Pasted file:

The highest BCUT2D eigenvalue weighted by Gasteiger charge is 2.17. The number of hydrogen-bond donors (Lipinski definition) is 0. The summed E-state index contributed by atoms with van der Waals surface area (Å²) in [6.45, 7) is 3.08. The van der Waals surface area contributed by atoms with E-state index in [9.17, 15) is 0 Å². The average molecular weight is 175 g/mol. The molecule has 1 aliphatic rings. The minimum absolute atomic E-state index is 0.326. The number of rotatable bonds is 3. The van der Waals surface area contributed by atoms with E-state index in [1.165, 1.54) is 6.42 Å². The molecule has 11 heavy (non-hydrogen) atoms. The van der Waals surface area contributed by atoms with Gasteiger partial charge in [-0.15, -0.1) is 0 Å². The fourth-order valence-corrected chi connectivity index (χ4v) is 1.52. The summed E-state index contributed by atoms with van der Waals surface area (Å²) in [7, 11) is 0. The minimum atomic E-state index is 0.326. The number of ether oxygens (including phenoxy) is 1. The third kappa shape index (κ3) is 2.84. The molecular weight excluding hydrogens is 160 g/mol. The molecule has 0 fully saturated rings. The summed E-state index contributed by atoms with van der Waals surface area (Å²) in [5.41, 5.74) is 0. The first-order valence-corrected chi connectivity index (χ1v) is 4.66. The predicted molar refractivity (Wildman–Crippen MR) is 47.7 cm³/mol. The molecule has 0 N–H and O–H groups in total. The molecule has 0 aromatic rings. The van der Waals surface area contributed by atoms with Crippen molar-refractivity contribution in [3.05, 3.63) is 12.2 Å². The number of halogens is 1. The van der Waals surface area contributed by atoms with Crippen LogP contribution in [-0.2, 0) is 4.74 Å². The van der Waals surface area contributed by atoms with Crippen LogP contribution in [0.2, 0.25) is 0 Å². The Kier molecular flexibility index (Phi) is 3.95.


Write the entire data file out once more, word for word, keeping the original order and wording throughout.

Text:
The highest BCUT2D eigenvalue weighted by Gasteiger charge is 2.17. The number of hydrogen-bond donors (Lipinski definition) is 0. The summed E-state index contributed by atoms with van der Waals surface area (Å²) in [6.45, 7) is 3.08. The van der Waals surface area contributed by atoms with E-state index in [9.17, 15) is 0 Å². The average molecular weight is 175 g/mol. The molecule has 1 aliphatic rings. The minimum absolute atomic E-state index is 0.326. The number of rotatable bonds is 3. The van der Waals surface area contributed by atoms with E-state index in [1.165, 1.54) is 6.42 Å². The molecule has 11 heavy (non-hydrogen) atoms. The van der Waals surface area contributed by atoms with Gasteiger partial charge in [-0.15, -0.1) is 0 Å². The fourth-order valence-corrected chi connectivity index (χ4v) is 1.52. The summed E-state index contributed by atoms with van der Waals surface area (Å²) in [7, 11) is 0. The minimum atomic E-state index is 0.326. The number of ether oxygens (including phenoxy) is 1. The third kappa shape index (κ3) is 2.84. The molecular weight excluding hydrogens is 160 g/mol. The molecule has 0 fully saturated rings. The summed E-state index contributed by atoms with van der Waals surface area (Å²) in [5.41, 5.74) is 0. The first-order valence-corrected chi connectivity index (χ1v) is 4.66. The predicted molar refractivity (Wildman–Crippen MR) is 47.7 cm³/mol. The molecule has 0 N–H and O–H groups in total. The molecule has 0 aromatic rings. The van der Waals surface area contributed by atoms with Crippen molar-refractivity contribution in [3.05, 3.63) is 12.2 Å². The number of halogens is 1. The van der Waals surface area contributed by atoms with Crippen LogP contribution in [-0.2, 0) is 4.74 Å². The van der Waals surface area contributed by atoms with Crippen LogP contribution in [0.2, 0.25) is 0 Å². The Kier molecular flexibility index (Phi) is 3.95.